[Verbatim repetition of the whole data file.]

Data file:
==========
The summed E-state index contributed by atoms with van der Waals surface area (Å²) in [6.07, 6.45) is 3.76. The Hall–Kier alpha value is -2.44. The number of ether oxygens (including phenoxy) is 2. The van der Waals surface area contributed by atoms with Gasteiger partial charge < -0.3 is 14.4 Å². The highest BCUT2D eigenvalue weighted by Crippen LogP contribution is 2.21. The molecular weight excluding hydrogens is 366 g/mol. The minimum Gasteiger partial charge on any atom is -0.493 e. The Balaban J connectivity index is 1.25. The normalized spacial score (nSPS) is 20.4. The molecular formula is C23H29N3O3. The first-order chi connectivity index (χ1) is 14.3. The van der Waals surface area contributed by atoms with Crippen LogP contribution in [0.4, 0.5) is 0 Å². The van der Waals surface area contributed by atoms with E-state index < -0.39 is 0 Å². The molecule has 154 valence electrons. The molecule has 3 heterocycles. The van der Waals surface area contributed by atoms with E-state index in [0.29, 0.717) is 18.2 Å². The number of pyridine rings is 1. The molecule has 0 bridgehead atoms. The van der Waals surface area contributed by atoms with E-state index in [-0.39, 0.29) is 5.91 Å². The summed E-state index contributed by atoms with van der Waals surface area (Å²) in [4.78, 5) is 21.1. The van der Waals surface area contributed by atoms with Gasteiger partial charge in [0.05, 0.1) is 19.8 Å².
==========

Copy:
The summed E-state index contributed by atoms with van der Waals surface area (Å²) in [6.07, 6.45) is 3.76. The Hall–Kier alpha value is -2.44. The number of ether oxygens (including phenoxy) is 2. The van der Waals surface area contributed by atoms with Gasteiger partial charge < -0.3 is 14.4 Å². The highest BCUT2D eigenvalue weighted by Crippen LogP contribution is 2.21. The molecular weight excluding hydrogens is 366 g/mol. The minimum Gasteiger partial charge on any atom is -0.493 e. The Balaban J connectivity index is 1.25. The normalized spacial score (nSPS) is 20.4. The molecular formula is C23H29N3O3. The first-order chi connectivity index (χ1) is 14.3. The van der Waals surface area contributed by atoms with Crippen LogP contribution in [0.4, 0.5) is 0 Å². The van der Waals surface area contributed by atoms with E-state index < -0.39 is 0 Å². The molecule has 154 valence electrons. The molecule has 3 heterocycles. The van der Waals surface area contributed by atoms with E-state index in [0.29, 0.717) is 18.2 Å². The number of pyridine rings is 1. The molecule has 0 bridgehead atoms. The van der Waals surface area contributed by atoms with E-state index in [-0.39, 0.29) is 5.91 Å². The summed E-state index contributed by atoms with van der Waals surface area (Å²) in [4.78, 5) is 21.1. The van der Waals surface area contributed by atoms with Gasteiger partial charge in [0.05, 0.1) is 19.8 Å².